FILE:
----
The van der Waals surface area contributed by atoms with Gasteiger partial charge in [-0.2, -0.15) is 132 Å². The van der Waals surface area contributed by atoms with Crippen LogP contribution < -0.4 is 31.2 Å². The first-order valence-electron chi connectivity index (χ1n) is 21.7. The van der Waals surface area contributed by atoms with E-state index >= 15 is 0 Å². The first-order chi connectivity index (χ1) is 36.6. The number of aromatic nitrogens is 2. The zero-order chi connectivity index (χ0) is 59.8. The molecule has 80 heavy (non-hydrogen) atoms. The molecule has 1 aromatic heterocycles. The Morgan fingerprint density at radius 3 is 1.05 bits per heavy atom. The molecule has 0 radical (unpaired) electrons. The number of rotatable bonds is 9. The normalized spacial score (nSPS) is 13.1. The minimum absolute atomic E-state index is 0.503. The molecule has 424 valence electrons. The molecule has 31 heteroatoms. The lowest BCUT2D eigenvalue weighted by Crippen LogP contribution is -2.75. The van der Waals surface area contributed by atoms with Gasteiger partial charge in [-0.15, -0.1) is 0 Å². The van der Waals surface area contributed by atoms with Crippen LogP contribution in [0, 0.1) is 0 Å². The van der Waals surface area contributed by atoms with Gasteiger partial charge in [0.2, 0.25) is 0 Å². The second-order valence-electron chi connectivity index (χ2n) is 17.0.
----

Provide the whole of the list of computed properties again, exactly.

The van der Waals surface area contributed by atoms with Gasteiger partial charge in [-0.2, -0.15) is 132 Å². The van der Waals surface area contributed by atoms with Crippen LogP contribution < -0.4 is 31.2 Å². The first-order valence-electron chi connectivity index (χ1n) is 21.7. The van der Waals surface area contributed by atoms with E-state index >= 15 is 0 Å². The first-order chi connectivity index (χ1) is 36.6. The number of aromatic nitrogens is 2. The zero-order chi connectivity index (χ0) is 59.8. The molecule has 80 heavy (non-hydrogen) atoms. The molecule has 1 aromatic heterocycles. The Morgan fingerprint density at radius 3 is 1.05 bits per heavy atom. The molecule has 0 radical (unpaired) electrons. The number of rotatable bonds is 9. The normalized spacial score (nSPS) is 13.1. The minimum absolute atomic E-state index is 0.503. The molecule has 424 valence electrons. The molecule has 31 heteroatoms. The lowest BCUT2D eigenvalue weighted by Crippen LogP contribution is -2.75. The van der Waals surface area contributed by atoms with Gasteiger partial charge in [-0.15, -0.1) is 0 Å². The van der Waals surface area contributed by atoms with Crippen LogP contribution in [0, 0.1) is 0 Å². The van der Waals surface area contributed by atoms with Gasteiger partial charge in [0.2, 0.25) is 0 Å². The second-order valence-electron chi connectivity index (χ2n) is 17.0.